Suffer the Children Mass Market Paperback – 1 Jan 1999
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About the Author
John Saul's first novel, Suffer the Children, was an immediate million-copy bestseller. His other bestselling suspense novels include Perfect Nightmare, Black Creek Crossing, and The Presence. He is also the author of the New York Times bestselling serial thriller The Blackstone Chronicles, initially published in six installments but now available in one complete volume. Saul divides his time between Seattle and Hawaii.
Top customer reviews
This is a pretty scary novel, largely because the horror centers around the two young sisters Elizabeth and Sarah. The description of the gloomy woods around the home and the truly dangerous embankment nearby help produce a great dark atmosphere, but Saul's description of a series of horrible events is especially unsettling. The story gets pretty gruesome at one point, and I think some horror writers would not be bold enough to go as far as Saul did. Saul committed himself fully to this novel and dared to describe everything in great detail; combine that with his incredibly effective characterization of the two sisters and you get a true horror classic in every sense of the word. Saul hooks you securely in his clutches and drags you down with him into the pits of depravity. The ending did not provide me with a complete feeling of closure, but I certainly have no quarrel with it; in fact, the evil Saul so vividly describes almost defies comprehension and thus necessitates the type of ending Saul chose to give us. I would highly recommend this novel to any horror fan--Saul creates a psychological atmosphere of real terror that essentially oozes out of the pores of each page.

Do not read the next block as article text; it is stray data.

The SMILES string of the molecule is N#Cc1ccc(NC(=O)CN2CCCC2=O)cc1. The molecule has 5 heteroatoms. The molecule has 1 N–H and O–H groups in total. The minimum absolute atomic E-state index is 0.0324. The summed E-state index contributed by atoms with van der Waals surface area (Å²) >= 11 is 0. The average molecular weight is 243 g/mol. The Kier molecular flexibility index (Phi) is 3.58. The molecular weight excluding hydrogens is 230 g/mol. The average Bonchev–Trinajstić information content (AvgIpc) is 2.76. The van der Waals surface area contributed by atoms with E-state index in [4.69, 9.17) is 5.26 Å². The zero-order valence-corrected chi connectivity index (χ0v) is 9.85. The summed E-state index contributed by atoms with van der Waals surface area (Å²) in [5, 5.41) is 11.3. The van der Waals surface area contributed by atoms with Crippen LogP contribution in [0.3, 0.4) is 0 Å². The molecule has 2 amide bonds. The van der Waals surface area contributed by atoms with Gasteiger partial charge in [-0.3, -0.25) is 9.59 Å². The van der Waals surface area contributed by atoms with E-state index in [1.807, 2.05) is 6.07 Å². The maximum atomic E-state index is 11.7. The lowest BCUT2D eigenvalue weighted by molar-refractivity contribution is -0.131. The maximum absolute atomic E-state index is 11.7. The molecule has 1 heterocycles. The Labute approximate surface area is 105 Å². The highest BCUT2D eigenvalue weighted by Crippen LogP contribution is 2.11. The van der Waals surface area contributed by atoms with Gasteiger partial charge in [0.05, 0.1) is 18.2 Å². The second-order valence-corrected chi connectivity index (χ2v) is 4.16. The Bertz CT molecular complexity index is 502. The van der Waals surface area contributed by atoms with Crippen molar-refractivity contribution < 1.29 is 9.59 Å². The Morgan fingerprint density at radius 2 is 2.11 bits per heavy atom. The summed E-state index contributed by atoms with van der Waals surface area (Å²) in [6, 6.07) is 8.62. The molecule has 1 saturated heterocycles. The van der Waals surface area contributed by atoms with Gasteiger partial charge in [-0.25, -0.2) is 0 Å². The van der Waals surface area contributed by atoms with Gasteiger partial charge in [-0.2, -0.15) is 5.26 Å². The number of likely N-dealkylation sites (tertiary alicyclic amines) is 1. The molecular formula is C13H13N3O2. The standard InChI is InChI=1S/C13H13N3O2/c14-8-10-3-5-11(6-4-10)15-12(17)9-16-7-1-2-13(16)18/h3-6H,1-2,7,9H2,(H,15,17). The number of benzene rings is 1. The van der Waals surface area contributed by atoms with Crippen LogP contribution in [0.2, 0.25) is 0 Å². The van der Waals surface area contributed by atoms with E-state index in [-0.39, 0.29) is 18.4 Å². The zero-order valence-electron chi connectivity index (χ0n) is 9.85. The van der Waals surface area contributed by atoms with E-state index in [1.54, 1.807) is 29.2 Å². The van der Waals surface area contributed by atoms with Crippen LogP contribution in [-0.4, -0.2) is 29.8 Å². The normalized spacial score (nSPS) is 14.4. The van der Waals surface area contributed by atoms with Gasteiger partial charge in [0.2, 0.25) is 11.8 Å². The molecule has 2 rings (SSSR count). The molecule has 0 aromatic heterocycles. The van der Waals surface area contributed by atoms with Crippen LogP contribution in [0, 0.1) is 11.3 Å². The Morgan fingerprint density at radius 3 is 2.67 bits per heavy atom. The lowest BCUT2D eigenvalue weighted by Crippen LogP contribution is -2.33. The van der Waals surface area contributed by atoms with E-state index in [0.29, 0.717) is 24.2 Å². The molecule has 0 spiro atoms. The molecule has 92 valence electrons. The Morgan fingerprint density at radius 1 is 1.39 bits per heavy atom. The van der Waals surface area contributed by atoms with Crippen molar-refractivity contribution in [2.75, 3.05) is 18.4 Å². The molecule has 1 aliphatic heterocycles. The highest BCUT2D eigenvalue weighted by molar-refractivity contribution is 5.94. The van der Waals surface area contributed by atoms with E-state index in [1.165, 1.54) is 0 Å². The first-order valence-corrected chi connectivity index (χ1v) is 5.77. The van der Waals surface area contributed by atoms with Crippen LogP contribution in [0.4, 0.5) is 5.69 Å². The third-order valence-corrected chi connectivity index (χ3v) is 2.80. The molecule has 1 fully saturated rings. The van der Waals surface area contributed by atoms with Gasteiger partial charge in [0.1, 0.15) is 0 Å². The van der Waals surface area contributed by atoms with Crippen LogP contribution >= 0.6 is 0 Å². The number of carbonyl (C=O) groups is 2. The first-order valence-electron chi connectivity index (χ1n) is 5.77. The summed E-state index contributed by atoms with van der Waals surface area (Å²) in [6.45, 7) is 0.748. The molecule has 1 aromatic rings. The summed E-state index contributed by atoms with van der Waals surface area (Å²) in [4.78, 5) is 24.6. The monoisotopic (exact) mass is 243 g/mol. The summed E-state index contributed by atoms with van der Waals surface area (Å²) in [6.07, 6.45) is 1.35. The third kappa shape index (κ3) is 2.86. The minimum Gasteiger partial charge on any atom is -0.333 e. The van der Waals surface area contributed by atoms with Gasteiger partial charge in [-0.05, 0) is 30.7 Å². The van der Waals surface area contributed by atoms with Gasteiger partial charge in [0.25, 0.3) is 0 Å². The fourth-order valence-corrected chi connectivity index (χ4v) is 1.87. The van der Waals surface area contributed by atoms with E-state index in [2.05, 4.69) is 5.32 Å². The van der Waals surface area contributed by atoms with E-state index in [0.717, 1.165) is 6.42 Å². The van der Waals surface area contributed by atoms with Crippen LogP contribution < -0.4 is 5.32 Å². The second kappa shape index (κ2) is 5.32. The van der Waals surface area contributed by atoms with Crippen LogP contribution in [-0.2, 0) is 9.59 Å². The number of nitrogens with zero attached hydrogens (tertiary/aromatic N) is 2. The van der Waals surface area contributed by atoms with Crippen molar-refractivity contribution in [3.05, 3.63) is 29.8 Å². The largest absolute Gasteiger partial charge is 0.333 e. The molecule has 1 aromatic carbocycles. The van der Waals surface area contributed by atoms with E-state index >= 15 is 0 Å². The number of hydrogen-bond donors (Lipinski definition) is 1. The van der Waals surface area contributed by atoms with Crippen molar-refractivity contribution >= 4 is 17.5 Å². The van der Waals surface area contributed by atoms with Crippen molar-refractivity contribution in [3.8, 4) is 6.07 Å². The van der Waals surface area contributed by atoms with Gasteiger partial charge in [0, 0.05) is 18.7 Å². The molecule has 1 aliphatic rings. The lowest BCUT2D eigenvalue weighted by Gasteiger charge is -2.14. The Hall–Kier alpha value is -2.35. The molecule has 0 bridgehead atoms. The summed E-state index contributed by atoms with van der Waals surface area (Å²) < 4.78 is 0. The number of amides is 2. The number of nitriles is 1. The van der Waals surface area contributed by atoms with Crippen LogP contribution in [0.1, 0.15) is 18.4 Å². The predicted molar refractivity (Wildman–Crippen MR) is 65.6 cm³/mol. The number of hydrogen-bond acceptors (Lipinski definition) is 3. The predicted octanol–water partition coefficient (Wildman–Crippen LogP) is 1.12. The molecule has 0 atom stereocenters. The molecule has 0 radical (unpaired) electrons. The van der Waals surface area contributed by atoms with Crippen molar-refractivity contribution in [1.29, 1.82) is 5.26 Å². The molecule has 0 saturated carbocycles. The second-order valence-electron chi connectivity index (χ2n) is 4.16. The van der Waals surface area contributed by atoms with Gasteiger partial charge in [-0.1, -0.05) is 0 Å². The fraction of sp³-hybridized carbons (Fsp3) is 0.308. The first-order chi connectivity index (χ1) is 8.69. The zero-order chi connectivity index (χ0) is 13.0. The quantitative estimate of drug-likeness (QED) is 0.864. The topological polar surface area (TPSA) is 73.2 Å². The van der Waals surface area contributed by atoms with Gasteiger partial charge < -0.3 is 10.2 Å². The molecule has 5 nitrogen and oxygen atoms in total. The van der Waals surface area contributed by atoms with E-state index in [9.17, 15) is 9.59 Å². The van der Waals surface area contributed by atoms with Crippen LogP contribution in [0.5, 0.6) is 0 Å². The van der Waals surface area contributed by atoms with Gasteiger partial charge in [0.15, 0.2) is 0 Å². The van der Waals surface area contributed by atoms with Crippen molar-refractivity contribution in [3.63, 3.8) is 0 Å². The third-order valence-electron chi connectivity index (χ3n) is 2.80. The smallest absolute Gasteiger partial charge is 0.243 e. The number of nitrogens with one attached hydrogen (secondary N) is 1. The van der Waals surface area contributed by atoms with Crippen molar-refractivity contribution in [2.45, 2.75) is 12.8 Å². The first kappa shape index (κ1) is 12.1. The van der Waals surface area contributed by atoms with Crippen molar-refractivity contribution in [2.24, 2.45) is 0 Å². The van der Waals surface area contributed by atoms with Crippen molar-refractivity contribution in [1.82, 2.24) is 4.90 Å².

The tale starts off with an unnerving prologue that sets out the beginnings of a tense atmosphere that will encapsulate the entire novel. Saul plunges straight into the somewhat taboo and psychologically difficult premise for any reader to take on board, with harsh glimpses of child cruelty and violence towards these youngsters. Suggestions of incestuous rape are hinted upon, but this is never really taken on board fully.
With such a strong opening, Saul has set his readers on edge, and now lays down a well written tale of psychological suspense that builds its tension towards a slightly predictable conclusion.
The characterization within the tale is well developed and forms an intrinsic element to the storyline, with the plot focussed around the seemingly dysfunctional family of the Conger's.
The tale draws heavily upon the dark psychology of the mind, with strong elements of mental problems forming the main thrust behind the characters interaction.
Loose moments of paranormal explanations are dropped in with an increasing frequency, laying down what soon becomes a haunting tale of almost demonic possession.
The tale wraps up nicely at the end, with a predictable yet satisfying conclusion. The grand finale to the tales peaks earlier than expected, but certainly delivers in strength and sheer bloodthirsty horror.
With such a powerful and unnerving novel under his belt, it's no wonder that Saul went on to write many horror novels over the ensuing years. Yet it would certainly be difficult to top `Suffer The Children' for sheer mounting tension and such a no holds barred approach to such a tricky theme.
If you enjoyed James Herbert's novel `Shrine', Mendal Johnson's 'Let's Go Play At The Adams' or indeed David Seltzer's `The Omen' then you may well want to give this novel a read.
The novel lasts for 315 pages and does include some strong moments.
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